10. T. Leutbecher and E. Fehling, “Crack width control for combined reinforcement of rebars and fibers exemplified by ultra-high-performance concrete,” fib Task Group 8.6, Ultra High Performance Fiber Reinforced Concrete-UHPFRC, pp. 1–28, 2008.
  11. P. Stroeven, “Stereological principles of spatial modeling applied to steel fiber-reinforced concrete in tension,” ACI Materials Journal, vol. 106, no. 3, pp. 213–222, 2009. View at Google Scholar · View at Scopus
  12. S.-C. Lee, J.-Y. Cho, and F. J. Vecchio, “Diverse embedment model for steel fiber-reinforced concrete in tension: model development,” ACI Materials Journal, vol. 108, no. 5, pp. 516–525, 2011. View at Google Scholar · View at Scopus
  13. S.-C. Lee, J.-Y. Cho, and F. J. Vecchio, “Diverse embedment model for steel fiber-reinforced concrete in tension: model verification,” ACI Materials Journal, vol. 108, no. 5, pp. 526–535, 2011. View at Google Scholar · View at Scopus
  14. S.-C. Lee, J.-Y. Cho, and F. J. Vecchio, “Simplified diverse embedment model for steel fiber-reinforced concrete elements in tension,” ACI Materials Journal, vol. 110, no. 4, pp. 403–412, 2013. View at Google Scholar · View at Scopus
  15. S.-C. Lee, J.-Y. Cho, and F. J. Vecchio, “Tension-stiffening model for steel fiber-reinforced concrete containing conventional reinforcement,” ACI Structural Journal, vol. 110, no. 4, pp. 639–648, 2013. View at Google Scholar · View at Scopus
  16. S.-C. Lee, J.-Y. Cho, and F. J. Vecchio, “Analysis of steel fiber-reinforced concrete elements subjected to shear,” ACI Structural Journal, vol. 113, no. 2, pp. 275–285, 2016. View at Publisher · View at Google Scholar · View at Scopus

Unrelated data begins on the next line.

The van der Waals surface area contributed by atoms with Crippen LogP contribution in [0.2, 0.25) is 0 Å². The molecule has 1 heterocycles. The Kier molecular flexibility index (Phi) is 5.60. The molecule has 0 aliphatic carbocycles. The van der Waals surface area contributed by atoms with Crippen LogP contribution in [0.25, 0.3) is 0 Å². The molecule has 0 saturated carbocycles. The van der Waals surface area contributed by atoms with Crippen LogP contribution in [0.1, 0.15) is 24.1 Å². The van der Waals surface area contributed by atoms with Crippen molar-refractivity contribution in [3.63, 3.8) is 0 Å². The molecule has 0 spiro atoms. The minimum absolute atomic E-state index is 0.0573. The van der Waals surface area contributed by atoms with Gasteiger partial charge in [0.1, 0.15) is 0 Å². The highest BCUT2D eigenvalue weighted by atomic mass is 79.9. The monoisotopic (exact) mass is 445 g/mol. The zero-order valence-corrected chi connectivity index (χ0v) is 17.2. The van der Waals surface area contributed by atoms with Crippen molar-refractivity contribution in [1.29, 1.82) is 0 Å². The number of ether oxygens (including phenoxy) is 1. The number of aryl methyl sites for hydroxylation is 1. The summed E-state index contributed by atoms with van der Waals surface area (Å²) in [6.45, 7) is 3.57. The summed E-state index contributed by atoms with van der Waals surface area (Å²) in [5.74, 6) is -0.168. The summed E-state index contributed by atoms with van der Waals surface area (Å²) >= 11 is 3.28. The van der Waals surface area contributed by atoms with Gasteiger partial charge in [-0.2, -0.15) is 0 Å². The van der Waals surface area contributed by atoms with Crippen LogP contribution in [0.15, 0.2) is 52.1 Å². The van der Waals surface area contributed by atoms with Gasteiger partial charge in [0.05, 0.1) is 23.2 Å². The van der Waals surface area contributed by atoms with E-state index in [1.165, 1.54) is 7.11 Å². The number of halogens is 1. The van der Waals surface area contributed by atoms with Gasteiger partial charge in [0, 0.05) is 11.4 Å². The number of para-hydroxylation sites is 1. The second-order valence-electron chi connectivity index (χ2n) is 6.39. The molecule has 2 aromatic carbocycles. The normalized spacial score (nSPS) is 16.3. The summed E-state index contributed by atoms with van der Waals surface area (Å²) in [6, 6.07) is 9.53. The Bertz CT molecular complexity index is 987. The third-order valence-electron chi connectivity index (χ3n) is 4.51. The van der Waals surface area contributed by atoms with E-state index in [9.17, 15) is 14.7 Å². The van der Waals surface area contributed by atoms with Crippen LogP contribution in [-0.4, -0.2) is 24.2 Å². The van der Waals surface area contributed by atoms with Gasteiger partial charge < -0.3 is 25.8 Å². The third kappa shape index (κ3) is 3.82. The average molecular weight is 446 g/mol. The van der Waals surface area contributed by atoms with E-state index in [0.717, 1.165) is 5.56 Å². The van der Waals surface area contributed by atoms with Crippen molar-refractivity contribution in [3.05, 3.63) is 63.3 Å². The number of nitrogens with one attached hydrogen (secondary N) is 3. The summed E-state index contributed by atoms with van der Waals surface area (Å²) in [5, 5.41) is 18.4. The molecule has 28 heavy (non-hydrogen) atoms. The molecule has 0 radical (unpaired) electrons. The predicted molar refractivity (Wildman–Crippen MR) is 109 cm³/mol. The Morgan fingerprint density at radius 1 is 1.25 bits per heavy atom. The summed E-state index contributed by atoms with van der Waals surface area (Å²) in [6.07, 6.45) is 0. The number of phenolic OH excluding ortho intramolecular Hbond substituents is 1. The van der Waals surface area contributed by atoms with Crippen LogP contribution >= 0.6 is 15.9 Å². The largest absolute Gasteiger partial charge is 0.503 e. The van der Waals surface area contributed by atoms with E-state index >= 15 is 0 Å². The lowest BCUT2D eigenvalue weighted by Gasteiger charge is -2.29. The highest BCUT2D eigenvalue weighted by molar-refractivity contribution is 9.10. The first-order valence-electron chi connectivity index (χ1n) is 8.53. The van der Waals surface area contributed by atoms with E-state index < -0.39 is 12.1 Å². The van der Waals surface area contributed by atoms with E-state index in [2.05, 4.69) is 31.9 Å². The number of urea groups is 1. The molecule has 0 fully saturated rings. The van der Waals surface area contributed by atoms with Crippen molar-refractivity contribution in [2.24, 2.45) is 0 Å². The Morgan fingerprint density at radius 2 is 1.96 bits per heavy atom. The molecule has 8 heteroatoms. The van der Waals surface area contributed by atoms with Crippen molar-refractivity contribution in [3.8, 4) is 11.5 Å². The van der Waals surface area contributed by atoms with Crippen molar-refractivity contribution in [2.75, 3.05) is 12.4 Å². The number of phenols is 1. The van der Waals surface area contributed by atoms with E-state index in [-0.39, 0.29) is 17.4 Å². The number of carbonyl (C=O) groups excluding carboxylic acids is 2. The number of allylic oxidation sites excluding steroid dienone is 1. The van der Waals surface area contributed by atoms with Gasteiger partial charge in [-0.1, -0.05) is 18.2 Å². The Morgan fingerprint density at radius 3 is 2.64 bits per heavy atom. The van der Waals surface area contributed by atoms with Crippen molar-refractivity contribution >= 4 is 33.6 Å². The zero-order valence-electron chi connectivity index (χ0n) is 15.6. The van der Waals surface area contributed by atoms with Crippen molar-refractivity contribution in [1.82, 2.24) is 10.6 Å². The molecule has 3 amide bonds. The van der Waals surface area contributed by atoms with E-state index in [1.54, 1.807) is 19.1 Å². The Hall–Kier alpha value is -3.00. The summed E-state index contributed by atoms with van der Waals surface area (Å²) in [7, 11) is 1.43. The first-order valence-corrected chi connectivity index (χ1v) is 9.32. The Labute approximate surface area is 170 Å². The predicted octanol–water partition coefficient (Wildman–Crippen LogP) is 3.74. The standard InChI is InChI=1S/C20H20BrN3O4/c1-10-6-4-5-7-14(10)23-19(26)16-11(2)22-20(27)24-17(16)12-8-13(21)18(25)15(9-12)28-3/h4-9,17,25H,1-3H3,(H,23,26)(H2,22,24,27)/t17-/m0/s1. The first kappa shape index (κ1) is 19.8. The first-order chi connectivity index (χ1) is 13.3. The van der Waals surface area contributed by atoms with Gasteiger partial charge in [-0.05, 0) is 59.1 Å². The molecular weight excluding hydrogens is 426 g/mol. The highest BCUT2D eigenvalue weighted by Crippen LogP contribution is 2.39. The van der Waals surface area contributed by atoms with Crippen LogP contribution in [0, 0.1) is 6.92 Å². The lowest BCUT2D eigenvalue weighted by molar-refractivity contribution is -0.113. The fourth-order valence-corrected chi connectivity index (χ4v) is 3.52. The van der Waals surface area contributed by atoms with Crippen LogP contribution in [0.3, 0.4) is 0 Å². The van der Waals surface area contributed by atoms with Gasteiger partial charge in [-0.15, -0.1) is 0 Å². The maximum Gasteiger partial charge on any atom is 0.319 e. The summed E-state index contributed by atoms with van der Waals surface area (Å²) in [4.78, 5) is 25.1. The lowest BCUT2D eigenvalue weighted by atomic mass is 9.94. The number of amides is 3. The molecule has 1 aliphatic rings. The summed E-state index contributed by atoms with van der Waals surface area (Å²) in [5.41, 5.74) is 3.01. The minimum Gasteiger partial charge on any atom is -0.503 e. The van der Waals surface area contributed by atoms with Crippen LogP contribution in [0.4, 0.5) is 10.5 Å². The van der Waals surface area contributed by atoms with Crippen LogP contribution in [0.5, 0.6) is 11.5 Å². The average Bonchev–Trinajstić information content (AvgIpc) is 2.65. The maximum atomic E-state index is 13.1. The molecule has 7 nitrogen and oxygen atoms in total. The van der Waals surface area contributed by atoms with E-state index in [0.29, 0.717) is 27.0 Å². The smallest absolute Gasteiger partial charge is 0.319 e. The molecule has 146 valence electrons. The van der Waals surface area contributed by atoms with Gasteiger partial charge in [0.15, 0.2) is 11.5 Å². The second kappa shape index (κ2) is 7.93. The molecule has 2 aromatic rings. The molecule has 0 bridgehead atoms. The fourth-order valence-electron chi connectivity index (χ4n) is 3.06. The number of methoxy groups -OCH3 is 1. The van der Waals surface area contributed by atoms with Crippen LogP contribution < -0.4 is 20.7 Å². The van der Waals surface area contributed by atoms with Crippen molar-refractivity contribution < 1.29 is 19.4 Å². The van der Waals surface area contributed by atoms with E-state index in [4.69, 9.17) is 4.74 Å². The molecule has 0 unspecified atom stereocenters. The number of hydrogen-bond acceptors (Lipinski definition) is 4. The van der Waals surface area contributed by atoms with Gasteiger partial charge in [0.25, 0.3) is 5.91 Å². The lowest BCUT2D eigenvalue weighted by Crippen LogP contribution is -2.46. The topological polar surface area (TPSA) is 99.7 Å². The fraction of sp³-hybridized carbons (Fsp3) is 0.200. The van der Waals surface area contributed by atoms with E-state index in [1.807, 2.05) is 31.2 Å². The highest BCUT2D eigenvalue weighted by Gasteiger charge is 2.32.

17. K. Kim, I. Yang, and C. Joh, “Material properties and structural characteristics on flexure of steel fiber-reinforced ultra-high-performance concrete,” Journal of the Korea Concrete Institute, vol. 28, no. 2, pp. 177–185, 2016. View at Publisher · View at Google Scholar
  18. I.-H. Yang, C. Joh, and B.-S. Kim, “Shear behaviour of ultra-highperformance fibre-reinforced concrete beams without stirrups,” Magazine of Concrete Research, vol. 64, no. 11, pp. 979–993, 2012. View at Publisher · View at Google Scholar · View at Scopus
  19. I. H. Yang, C. Joh, and B.-S. Kim, “Structural behavior of ultra high performance concrete beams subjected to bending,” Engineering Structures, vol. 32, no. 11, pp. 3478–3487, 2010. View at Publisher · View at Google Scholar · View at Scopus
  20. S.-C. Lee, “Re-evaluation of fibre-reinforced concrete tension model in CEB-FIP Model Code 2010,” Materials Research Innovations, vol. 19, supplement 8, pp. 107–110, 2015. View at Publisher · View at Google Scholar · View at Scopus
  21. S.-C. Lee, J.-H. Oh, and J.-Y. Cho, “Fiber efficiency in SFRC members subjected to uniaxial tension,” Construction and Building Materials, vol. 113, pp. 479–487, 2016. View at Publisher · View at Google Scholar · View at Scopus
  22. International Federation for Structural Concrete (fib), fib Model Code for Concrete Structures 2010, Ernst & Sohn, 2013.
  23. B. H. Oh, D. G. Park, J. C. Kim, and Y. C. Choi, “Experimental and theoretical investigation on the postcracking inelastic behavior of synthetic fiber reinforced concrete beams,” Cement and Concrete Research, vol. 35, no. 2, pp. 384–392, 2005. View at Publisher · View at Google Scholar · View at Scopus
  24. S.-C. Lee, J.-H. Oh, and J.-Y. Cho, “Fiber orientation factor on a circular cross-section in concrete members,” Journal of the Korea Concrete Institute, vol. 26, no. 3, pp. 307–313, 2014. View at Publisher · View at Google Scholar
  25. S.-C. Lee, J.-H. Oh, and J.-Y. Cho, “Fiber orientation factor on rectangular cross-section in concrete members,” International Journal of Engineering and Technology, vol. 7, no. 6, pp. 470–473, 2015. View at Publisher · View at Google Scholar